|Coach John Fox says he's grateful for what Tim Tebow did for the Broncos and the city in 2011. (US PRESSWIRE)|
When the Denver Broncos won the Peyton Manning Sweepstakes, it signaled an end to the Tim Tebow era. He's since been shipped to the Jets where he's, well, excited. The biggest question now facing the Broncos: how healthy would Manning be when the 2012 season begins in almost six months.
Two weeks ago, before Manning had decided on a team, he was working out in North Carolina under the watchful eye of his former college offensive coordinator David Cutcliffe, now the Duke head coach. Here's what Cutcliffe saw: "With Peyton, his release time is important, and that's right on target now," he told Sports Illustrated's Peter King. "His velocity is right on. His arm slot is right on. His accuracy's amazing. Obviously I'm close to him, but I've watched him throw for almost 20 years now, and I'm really excited about what I think is going to happen. He's going to be great when he needs to be great."
Last Tuesday, Manning said he could play in a game right now but wouldn't be nearly as sharp as he'd like. Seven days later, at the NFL owners meeting, Broncos head coach John Fox spoke about what impact Manning can have on an offense that was among the league's best on the ground but struggled through the air.
“As he would tell you, he's done it a certain way for 14 years and obviously had great success," Fox said in comments released by the team. "We'd kind of be silly if we wouldn't take some of what he's done in the past and utilize his strengths and comfort zone. I think that was a factor and of course that came up. He hadn't been through the process in so long, being in one place, I thought he did a terrific job in handling that.”
Hey, it's exactly what the Broncos did with Tebow last year and they went on a six-game winning streak, a division title and a playoff win. There's something to be said for accentuating your players' strengths, even if it means starting from scratch schematically.
In King's SI piece, there were many reasons Manning settled on the Broncos, one of which was familiarity -- with team executive and Hall of Fame quarterback John Elway, coach Fox, and the teams on Denver's 2012 schedule. And, of course, familiarity with the offense Denver almost certainly will install in the coming weeks and months.
“I think there will be some similarities," Fox said when asked if Denver's offense will resemble the one Manning ran for 14 years in Indianapolis. "No different than from how much our offense from a year ago looked a little bit like [the University of] Florida's. It's just kind of how it is. That's what coaching is. You try to utilize your players and put them in the best positions so they can have success.”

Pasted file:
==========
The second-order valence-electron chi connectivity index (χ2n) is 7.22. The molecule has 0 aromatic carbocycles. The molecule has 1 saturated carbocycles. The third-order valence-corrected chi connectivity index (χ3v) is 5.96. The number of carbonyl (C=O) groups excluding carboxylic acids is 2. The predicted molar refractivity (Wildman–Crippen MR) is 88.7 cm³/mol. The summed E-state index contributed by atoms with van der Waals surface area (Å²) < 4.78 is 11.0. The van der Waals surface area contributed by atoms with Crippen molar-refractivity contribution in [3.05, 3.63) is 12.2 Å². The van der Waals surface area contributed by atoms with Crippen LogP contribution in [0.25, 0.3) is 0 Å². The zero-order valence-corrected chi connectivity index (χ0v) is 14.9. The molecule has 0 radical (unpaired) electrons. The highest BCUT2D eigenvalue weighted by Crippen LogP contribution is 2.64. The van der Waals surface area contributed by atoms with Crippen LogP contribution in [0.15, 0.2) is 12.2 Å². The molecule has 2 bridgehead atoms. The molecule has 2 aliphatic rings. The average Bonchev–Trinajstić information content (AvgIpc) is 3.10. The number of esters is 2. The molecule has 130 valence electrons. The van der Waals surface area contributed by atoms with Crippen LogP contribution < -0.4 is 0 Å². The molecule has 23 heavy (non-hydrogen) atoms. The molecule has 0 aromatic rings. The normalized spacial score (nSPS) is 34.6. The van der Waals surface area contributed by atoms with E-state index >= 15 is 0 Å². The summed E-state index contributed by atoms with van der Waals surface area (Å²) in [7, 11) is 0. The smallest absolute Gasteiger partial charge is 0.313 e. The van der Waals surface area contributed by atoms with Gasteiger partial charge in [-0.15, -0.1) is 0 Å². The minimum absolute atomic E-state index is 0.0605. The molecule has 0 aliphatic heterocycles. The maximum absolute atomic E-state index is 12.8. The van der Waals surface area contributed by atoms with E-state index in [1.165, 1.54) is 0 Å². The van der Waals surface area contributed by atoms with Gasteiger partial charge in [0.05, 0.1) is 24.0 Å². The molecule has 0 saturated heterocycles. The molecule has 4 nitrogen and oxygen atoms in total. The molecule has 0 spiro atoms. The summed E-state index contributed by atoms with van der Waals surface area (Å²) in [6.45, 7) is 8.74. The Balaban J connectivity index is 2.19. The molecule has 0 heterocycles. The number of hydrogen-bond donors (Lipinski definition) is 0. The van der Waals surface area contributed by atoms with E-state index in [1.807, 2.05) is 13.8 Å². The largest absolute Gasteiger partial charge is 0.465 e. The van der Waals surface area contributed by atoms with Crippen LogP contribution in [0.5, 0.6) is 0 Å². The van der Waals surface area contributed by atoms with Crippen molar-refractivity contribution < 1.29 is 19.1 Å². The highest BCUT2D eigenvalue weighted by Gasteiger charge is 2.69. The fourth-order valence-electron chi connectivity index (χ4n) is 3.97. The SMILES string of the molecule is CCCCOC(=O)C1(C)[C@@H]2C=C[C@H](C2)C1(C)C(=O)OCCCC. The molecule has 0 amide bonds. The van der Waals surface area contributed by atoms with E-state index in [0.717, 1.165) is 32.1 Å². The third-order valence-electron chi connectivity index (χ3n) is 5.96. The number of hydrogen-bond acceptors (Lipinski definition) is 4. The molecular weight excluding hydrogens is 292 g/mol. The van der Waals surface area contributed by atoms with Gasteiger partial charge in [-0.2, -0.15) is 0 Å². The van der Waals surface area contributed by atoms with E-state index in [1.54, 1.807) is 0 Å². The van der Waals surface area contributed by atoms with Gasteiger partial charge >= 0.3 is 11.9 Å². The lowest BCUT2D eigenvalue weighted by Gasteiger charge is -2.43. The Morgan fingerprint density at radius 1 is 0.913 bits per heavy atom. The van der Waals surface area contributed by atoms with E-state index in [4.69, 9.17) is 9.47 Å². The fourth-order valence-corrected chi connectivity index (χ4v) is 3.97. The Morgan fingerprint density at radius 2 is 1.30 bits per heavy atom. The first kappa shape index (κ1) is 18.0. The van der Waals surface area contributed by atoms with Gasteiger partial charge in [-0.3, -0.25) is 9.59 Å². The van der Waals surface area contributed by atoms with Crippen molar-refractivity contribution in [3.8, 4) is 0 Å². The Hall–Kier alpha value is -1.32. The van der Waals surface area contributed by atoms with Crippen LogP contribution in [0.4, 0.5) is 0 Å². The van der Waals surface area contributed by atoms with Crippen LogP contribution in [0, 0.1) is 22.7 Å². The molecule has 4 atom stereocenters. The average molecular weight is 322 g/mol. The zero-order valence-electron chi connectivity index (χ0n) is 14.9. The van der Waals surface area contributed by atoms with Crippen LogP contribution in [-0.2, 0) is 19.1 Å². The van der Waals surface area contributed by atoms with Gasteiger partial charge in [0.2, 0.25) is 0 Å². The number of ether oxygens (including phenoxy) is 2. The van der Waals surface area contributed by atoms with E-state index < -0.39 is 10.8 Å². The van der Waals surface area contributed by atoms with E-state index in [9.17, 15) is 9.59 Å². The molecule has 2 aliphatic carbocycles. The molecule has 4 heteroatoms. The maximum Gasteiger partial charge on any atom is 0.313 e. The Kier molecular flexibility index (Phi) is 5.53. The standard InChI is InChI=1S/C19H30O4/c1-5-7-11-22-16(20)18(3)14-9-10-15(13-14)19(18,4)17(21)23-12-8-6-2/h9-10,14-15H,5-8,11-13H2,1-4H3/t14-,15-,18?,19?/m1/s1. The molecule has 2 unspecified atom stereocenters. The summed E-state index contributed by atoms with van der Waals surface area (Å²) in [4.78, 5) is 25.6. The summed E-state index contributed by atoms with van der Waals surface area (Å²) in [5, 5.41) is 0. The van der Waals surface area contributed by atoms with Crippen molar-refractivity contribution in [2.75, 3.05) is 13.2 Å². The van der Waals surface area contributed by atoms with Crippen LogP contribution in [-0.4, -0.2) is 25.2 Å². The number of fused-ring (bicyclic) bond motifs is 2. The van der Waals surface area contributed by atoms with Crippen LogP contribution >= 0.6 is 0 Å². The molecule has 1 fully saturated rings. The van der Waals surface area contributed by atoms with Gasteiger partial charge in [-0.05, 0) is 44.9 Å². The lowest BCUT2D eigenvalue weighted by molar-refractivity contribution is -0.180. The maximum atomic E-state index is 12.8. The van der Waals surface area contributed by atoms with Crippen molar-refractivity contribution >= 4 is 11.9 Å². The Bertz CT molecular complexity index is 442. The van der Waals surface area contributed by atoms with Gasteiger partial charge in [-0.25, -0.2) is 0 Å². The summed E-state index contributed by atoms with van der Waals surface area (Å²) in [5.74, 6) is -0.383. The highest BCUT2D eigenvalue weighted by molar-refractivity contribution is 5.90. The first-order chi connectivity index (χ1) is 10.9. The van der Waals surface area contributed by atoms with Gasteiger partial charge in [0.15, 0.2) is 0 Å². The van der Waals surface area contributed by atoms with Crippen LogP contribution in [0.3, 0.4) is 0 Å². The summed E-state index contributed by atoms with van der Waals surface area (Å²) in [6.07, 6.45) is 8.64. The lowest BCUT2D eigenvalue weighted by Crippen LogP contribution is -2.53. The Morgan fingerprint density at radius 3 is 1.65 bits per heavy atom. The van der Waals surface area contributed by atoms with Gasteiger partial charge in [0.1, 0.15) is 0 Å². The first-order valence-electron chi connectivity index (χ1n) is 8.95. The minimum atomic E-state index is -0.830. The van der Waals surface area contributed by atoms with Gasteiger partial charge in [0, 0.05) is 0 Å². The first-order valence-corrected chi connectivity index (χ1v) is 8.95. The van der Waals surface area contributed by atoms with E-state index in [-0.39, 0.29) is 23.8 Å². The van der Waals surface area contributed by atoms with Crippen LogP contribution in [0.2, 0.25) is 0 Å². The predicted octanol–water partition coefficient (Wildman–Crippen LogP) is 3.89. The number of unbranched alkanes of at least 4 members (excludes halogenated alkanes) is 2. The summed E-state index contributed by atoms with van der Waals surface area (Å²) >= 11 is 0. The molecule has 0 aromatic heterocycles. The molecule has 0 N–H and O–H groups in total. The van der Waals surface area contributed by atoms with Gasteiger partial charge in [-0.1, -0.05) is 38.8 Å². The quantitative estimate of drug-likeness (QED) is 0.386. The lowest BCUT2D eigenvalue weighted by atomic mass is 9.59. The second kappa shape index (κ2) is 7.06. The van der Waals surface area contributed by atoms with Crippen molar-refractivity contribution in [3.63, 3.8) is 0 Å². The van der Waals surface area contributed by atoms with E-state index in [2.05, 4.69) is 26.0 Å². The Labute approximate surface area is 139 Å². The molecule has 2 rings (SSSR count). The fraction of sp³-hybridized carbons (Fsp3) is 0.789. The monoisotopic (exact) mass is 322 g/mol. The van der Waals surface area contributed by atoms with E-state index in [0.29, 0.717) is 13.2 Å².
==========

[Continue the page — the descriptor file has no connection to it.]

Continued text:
Fox is known as a coach who likes to run, but a lot of that was based on personnel. In Carolina, he had DeAngelo Williams and Jonathan Stewart in the backfield behind the likes of Jake Delhomme and later Matt Moore and Jimmy Clausen. In those situations, there was no good reason to throw the ball 40 times a game. Same deal with Tebow and Willis McGahee last season. So what about '12 with Peyton?
“I think it's hard to compare, but if you look at the past, [Manning] has had great success in that area. I think sometimes what defines you as a quarterback, is your ability to convert on third downs and he's had a pretty good history in that area. … We ran the ball more last year than maybe [ever] in my head coaching and all of a sudden I was innovative (laughing). I didn't quite get that one either.”
Tebow, meanwhile, is now in New York where the Jets seem, ahem, excited by his versatility. Fox said he "will be forever grateful" for what Tebow did for the team and the city last season.
“As I've mentioned all along and anybody within our organization, whether it has been [Elway] or [General Manager] Brian [Xanders], we took a good first step [last year]. It's not where we want to end up, and Tim was a big part of that. … He sparked our city. Our team did, but he had his hand in it for sure. …
"Tim is going to develop, as I said even before we traded him, he's a young player that is getting better at maybe the hardest position in sports to compete at," Fox continued. "He's just going to get better. I'm not changing my tune just because he's not with us anymore. I think the Jets got a heck of a player and he'll grow and develop there."
And the Jets -- from head coach Rex Ryan to general manager Mike Tannenbaum to starting quarterback Mark Sanchez -- agree. Well, most of them.
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